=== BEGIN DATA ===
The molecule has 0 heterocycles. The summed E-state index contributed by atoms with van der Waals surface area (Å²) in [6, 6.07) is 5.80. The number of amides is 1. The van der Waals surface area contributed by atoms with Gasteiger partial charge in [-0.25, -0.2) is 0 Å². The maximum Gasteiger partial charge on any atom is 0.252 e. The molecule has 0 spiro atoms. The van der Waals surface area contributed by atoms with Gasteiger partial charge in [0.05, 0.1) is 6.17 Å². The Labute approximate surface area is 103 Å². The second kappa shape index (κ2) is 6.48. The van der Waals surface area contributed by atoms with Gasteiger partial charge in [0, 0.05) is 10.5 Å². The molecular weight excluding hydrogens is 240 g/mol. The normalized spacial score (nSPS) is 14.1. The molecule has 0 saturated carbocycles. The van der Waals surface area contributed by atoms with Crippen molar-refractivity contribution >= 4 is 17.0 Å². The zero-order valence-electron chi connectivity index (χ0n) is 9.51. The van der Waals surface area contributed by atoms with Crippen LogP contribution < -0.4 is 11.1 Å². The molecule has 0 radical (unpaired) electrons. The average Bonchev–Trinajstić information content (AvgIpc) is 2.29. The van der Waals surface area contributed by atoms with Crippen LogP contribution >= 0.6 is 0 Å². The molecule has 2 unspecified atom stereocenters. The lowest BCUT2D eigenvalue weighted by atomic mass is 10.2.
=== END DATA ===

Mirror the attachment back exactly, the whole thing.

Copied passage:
The molecule has 0 heterocycles. The summed E-state index contributed by atoms with van der Waals surface area (Å²) in [6, 6.07) is 5.80. The number of amides is 1. The van der Waals surface area contributed by atoms with Gasteiger partial charge in [-0.25, -0.2) is 0 Å². The maximum Gasteiger partial charge on any atom is 0.252 e. The molecule has 0 spiro atoms. The van der Waals surface area contributed by atoms with Gasteiger partial charge in [0.05, 0.1) is 6.17 Å². The Labute approximate surface area is 103 Å². The second kappa shape index (κ2) is 6.48. The van der Waals surface area contributed by atoms with Gasteiger partial charge in [0, 0.05) is 10.5 Å². The molecular weight excluding hydrogens is 240 g/mol. The normalized spacial score (nSPS) is 14.1. The molecule has 0 saturated carbocycles. The van der Waals surface area contributed by atoms with Crippen molar-refractivity contribution >= 4 is 17.0 Å². The zero-order valence-electron chi connectivity index (χ0n) is 9.51. The van der Waals surface area contributed by atoms with Crippen LogP contribution < -0.4 is 11.1 Å². The molecule has 0 radical (unpaired) electrons. The average Bonchev–Trinajstić information content (AvgIpc) is 2.29. The van der Waals surface area contributed by atoms with Crippen LogP contribution >= 0.6 is 0 Å². The molecule has 2 unspecified atom stereocenters. The lowest BCUT2D eigenvalue weighted by atomic mass is 10.2.